Some senior services franchises simply provide basic care. But a handful are partnering with the likes of Harvard Medical School and a prominent Alzheimer’s expert to invest in cutting-edge research. Will it pay off?

Healthcare SOS: Time to take action on Obamacare

You’ve heard about the seven stages of grief. As the Affordable Care Act lurched its way into being, franchisees took a similar emotional journey. This June’s Supreme Court ruling sealed the deal.

Tech plays bigger role in real estate tactics

Although they’re not magic boxes, site selection tools can cut the risk considerably to operators seeking real estate. Massive data-crunching, right down to the number of dorm rooms on a college campus, is the driver.

Staying in touch takes effort as brands grow

Clear, regular communication is the key to success for any growing franchise. It has the power to make or break companies, and compared with legal fees, the cost of communication is downright tiny. So if communication with franchisees is that significant, why do many companies fall short?


With extreme and hard-to-predict gyrations of global stock markets in recent months, it seems that many place greater emphasis on the slightest turns of phrase by the Federal Reserve and ignore the fundamentals.

Trade mission to Costa Rica, Guatemala and El Salvador

I pity the poor franchisor who doesn’t go on at least one international trade mission. While the missions are designed to match U.S. companies with investors in the selected countries, they also serve to brief franchisors first-hand on a country and its special challenges—or as we say in franchising, “opportunities.” Call it boots-on-the-ground education.

How to hold an epic annual meeting

A sense of fun helps, franchisors say, if only to stomach corny themes like ‘May the Fourth be With You.’ (That conference was held May 4th, get it?) The universal rule: The minute one is done, start planning the next.

Living Large: How to protect the brand

Some franchisors are too strict when enforcing brand standards, and some are too lax, observers say. For the three emerging franchises we’ve been following all year, it’s tricky to find middle ground.

Executive Ladder

Seeking to revive its franchising efforts, Shoney’s named Terri Harof as director of franchise sales. It’s a newly created position responsible for marketing, business development, sales strategy and franchise support.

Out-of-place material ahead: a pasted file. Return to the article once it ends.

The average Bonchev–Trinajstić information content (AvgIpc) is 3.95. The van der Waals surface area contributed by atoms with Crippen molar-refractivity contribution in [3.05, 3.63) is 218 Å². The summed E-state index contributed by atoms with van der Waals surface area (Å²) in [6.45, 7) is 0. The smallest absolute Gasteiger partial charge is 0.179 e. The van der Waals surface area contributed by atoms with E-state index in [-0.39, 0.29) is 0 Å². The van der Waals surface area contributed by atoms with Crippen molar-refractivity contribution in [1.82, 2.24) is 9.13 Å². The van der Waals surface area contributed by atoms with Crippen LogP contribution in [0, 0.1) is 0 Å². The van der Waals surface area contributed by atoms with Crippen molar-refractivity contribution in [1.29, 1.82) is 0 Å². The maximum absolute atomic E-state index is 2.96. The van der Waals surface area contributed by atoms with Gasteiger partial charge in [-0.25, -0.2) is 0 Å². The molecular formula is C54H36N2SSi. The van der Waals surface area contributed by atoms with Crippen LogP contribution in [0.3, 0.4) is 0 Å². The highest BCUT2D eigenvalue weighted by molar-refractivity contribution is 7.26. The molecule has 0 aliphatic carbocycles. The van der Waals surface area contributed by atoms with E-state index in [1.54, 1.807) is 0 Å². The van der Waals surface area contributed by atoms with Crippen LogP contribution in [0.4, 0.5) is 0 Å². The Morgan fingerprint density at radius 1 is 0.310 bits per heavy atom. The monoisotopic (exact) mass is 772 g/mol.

Top 10 legal cases of 2015

We asked Franchise Times’ Legal Eagles to tell us the cases they’re following, and they obliged with a diverse selection and smart commentary.

Canada is stone’s throw away, yet different climate

In the early days of cross-border franchising, “international” for most U.S. franchisors was likely to mean a unit or two in Toronto. The picture today is, of course, far different with most well-known U.S. brands represented in one or more of the Canadian provinces.

Don’t become the scapegoat when a crisis happens

In 1871, a single cow was blamed (many say in error) for causing a fire that killed some 300 people and destroyed most of the city of Chicago. Of course, the cow was not entirely at fault. Mrs. O’Leary could have taken better care of her lantern. An error by a watchman sent the firefighters to the wrong address. Another alarm sent to a nearby courthouse failed to register. And, in the end, a small fire in a barn grew so fast it quickly overwhelmed Chicago’s undermanned fire department.

Early Five Guys’ operator tries pizza niche

To take nothing away from Jeff Percey’s award-winning operations acumen, it was plainly good fortune to counsel the founders of Five Guys Burgers & Fries during his brief tenure at an Alexandria, Virginia-based franchise development firm. In 2003, he left to become the burger chain’s third franchisee.
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From the Magazine

Publisher's Column

Here’s your kick in the backside

Mentors come in many different forms. At my first job after graduating from college, I didn’t have a formal relationship with my mentor, but she was a seasoned veteran of the company who liked me.

Loose Ends

If the shoe fits — wear it on either foot

There are bountiful lessons learned on franchise trade missions, such as the one I was just on to Latin America. Executives from the 13 companies who attended were privy to insider info on the culture, safety issues, supply chain logistics and the business opportunities of three similar, and yet, very different countries. I learned you can buy shoes that fit either foot.